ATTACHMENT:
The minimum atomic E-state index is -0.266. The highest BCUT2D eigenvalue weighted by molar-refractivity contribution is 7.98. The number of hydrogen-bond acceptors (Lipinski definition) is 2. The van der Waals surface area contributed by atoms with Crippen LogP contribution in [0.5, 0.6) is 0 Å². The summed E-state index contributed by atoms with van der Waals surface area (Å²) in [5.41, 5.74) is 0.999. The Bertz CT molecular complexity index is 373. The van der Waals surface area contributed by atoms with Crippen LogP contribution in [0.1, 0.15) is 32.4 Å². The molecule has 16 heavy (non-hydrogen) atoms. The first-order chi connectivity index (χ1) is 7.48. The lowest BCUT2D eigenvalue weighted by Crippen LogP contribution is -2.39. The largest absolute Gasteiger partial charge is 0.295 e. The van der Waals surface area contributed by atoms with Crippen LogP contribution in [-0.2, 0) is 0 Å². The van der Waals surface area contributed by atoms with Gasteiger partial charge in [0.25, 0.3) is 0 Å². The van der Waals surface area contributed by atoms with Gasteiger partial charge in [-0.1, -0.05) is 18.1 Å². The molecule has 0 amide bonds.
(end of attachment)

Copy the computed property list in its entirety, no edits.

The minimum atomic E-state index is -0.266. The highest BCUT2D eigenvalue weighted by molar-refractivity contribution is 7.98. The number of hydrogen-bond acceptors (Lipinski definition) is 2. The van der Waals surface area contributed by atoms with Crippen LogP contribution in [0.5, 0.6) is 0 Å². The summed E-state index contributed by atoms with van der Waals surface area (Å²) in [5.41, 5.74) is 0.999. The Bertz CT molecular complexity index is 373. The van der Waals surface area contributed by atoms with Crippen LogP contribution in [0.1, 0.15) is 32.4 Å². The molecule has 16 heavy (non-hydrogen) atoms. The first-order chi connectivity index (χ1) is 7.48. The lowest BCUT2D eigenvalue weighted by Crippen LogP contribution is -2.39. The largest absolute Gasteiger partial charge is 0.295 e. The van der Waals surface area contributed by atoms with Crippen LogP contribution in [-0.2, 0) is 0 Å². The van der Waals surface area contributed by atoms with Gasteiger partial charge in [0.25, 0.3) is 0 Å². The van der Waals surface area contributed by atoms with Gasteiger partial charge in [-0.1, -0.05) is 18.1 Å². The molecule has 0 amide bonds.